Public Law Update - Good News! Victorian Supreme Court is NOT an "unlawful court"

Public Law
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Appeal Justice Beach has dismissed an application to appeal out of time on the basis that the application was "totally without merit".

In Sill v City of Wodonga [2018] VSCA 195 the applicant ran a series of novel arguments in aid of his attempt to overturn a $389 infringement notice issued for his failure to pay a $22.50 annual dog licence.

The catchwords of his Honour's reasons capture the essential arguments advanced:

CONSTITUTIONAL LAW – Appeal – Validity of Commonwealth and State Acts – Whether Supreme Court of Victoria is an unlawful court – Whether Queen of Australia exists – Whether  Constitution  Act 1975 (Vic) validly enacted – Whether oath of allegiance unlawful or invalid – Validity of the appointment of Governors of Victoria – Whether enactments treasonous – Applicant’s arguments without merit.

His Honour carefully set out the various arguments advanced by the applicant before the trial Judge (Ginnane J) and provided the following pithy summary at [2]:

From these modest beginnings, the issues in dispute between the parties multiplied. In the course of his journey to this Court, the applicant has raised issues concerning the constitutionality of various State and Commonwealth Acts, the validity of the appointments of certain state governors (including the present governor), allegations of treason and assertions that various courts are either unlawful, unconstitutional, illegal or star chambers.

Of course, no such case would be complete without reliance on the Magna Carta and the 1688 Bill of Rights. His Honour noted at [10]:

Similarly, when confronted with authority that was at least arguably inconsistent with the maintenance of one of the applicant’s argument, the applicant sought to contend that the relevant decision was unlawful, or the court was unconstitutional or otherwise lacked validity. So, for example, when the judge raised with the applicant the decision of Hayne J in  Rutledge v The State of Victoria as authority for the proposition that the Bill for the  Constitution  Act 1975 was assented to in accordance with law (and the Act was therefore valid), the applicant said:

"With Rutledge, it was a single court judge, therefore it was a star chamber. ...

A High Court judge, if he says it, doesn’t necessarily have to be correct because we have also got the evidence we have got under the Constitution may not have been put to him because if it was, he couldn’t make that presumption and obviously he rode over the top of that, made the decision, and as I said, in an unlawful court, it doesn’t matter if it’s the High Court or a Magistrates’ Court, if it’s a single court judge, under the  Magna Carta, the 1688 Bill of Rights, all says that a single court judge or a star chamber is unlawful."

In the final analysis his Honour found no error in Ginnane J's decision and said this at [20] - [22]:

Ginnane J was plainly correct when he refused the applicant’s application for an extension of time within which to appeal from the Magistrate’s Court and then dismissed the applicant’s proceeding. There was and is no substance in any of the applicant’s points.  Each of the various State and Commonwealth Acts that the applicant seeks to impugn as unlawful and treasonous are valid enactments for the reasons given by his Honour. The judge was correct to conclude that none of the applicant’s arguments were reasonably arguable or had any real prospect of success. The judge’s reliance upon Hayne J’s decision in  Rutledge and the operation of  s 143 of the Evidence Act 2008 is unimpeachable. The same should be said of the balance of the judge’s reasons.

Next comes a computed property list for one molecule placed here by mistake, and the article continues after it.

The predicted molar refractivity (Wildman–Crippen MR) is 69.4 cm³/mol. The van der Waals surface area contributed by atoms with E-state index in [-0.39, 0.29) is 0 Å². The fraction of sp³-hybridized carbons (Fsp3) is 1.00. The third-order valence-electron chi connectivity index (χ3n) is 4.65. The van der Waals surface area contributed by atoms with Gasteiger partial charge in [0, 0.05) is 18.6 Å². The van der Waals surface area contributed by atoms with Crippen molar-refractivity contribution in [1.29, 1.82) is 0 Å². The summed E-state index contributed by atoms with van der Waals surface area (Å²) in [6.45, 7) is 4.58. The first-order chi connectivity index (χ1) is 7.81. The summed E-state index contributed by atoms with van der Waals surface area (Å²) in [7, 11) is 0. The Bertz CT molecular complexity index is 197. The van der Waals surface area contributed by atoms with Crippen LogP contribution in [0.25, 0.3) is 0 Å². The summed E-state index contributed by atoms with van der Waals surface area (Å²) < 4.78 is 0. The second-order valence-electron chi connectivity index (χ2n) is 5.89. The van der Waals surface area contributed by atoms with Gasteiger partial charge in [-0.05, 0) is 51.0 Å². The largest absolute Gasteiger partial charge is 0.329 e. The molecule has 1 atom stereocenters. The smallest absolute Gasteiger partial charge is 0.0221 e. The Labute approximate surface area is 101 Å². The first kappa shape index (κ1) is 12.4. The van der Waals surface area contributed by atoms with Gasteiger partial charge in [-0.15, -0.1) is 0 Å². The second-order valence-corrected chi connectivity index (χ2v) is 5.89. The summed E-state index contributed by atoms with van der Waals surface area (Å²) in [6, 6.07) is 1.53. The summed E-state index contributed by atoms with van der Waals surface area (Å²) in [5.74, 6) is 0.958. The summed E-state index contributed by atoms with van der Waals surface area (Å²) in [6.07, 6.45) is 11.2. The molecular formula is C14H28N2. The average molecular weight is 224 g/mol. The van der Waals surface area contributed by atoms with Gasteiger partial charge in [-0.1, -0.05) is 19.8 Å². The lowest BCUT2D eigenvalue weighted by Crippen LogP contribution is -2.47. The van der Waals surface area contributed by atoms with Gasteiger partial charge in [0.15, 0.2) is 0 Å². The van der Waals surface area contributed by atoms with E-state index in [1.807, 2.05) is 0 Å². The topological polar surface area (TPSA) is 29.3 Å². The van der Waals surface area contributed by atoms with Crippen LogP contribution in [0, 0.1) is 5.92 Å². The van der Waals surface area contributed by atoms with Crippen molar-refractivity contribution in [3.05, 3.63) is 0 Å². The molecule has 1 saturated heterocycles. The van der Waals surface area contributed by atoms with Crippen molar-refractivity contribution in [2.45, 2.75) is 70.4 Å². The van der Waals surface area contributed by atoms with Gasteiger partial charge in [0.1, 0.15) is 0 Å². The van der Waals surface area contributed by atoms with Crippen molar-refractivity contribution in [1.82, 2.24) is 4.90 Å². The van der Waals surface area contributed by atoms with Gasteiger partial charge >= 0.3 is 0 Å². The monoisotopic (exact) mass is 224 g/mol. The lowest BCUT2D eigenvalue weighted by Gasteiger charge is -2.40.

Contrary to the applicant’s submissions,  s 143(1) of the  Evidence Act is not unconstitutional. As the judge observed, the section precludes arguments of the kind made by the applicant which have as their foundation a requirement for proof of the existence of the Act or its coming into operation. The section does not preclude the taking of legitimate arguments about the constitutionality of a particular statutory provision. Arguments, however, about whether there exists a copy of an Act ‘bearing a “wet ink signature of the Governor and a wet ink signature with the Royal Seal of Her Royal Majesty Queen Elizabeth the Second” ’ (whatever that might mean) are precluded. The judge was undoubtedly correct when, having considered all of the applicant’s arguments, he said that the applicant had failed to establish the invalidity of any relevant legislation or appointment.

In addition to the very thorough reasons given by the judge for making the orders he made, one might also observe that the applicant’s arguments premised upon the non-existence of the Queen of Australia are totally without merit, flying as they do in the face of the High Court’s decisions in  Pochi v Macphee and Nolan v Minister for Immigration and Ethnic Affairs. As was observed by Gibbs CJ in  Pochi, ‘the allegiance which Australians owe to Her Majesty is owed not as British subjects but as subjects of the Queen of Australia’. As was observed by the plurality in  Nolan, the words ‘subject of the Queen’ in the Constitution, should be treated as referring, ‘in a modern context, to a subject of the Queen in right of Australia: cf  Royal Style and Titles Act 1973 (Cth)’. Put bluntly, Australian citizens owe allegiance to the Queen of Australia, not the Queen of the United Kingdom.

This decision is a very enjoyable read and I commend it to you.

Michael Wise Headshot
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Michael Wise QC practises in commercial law and intellectual property law

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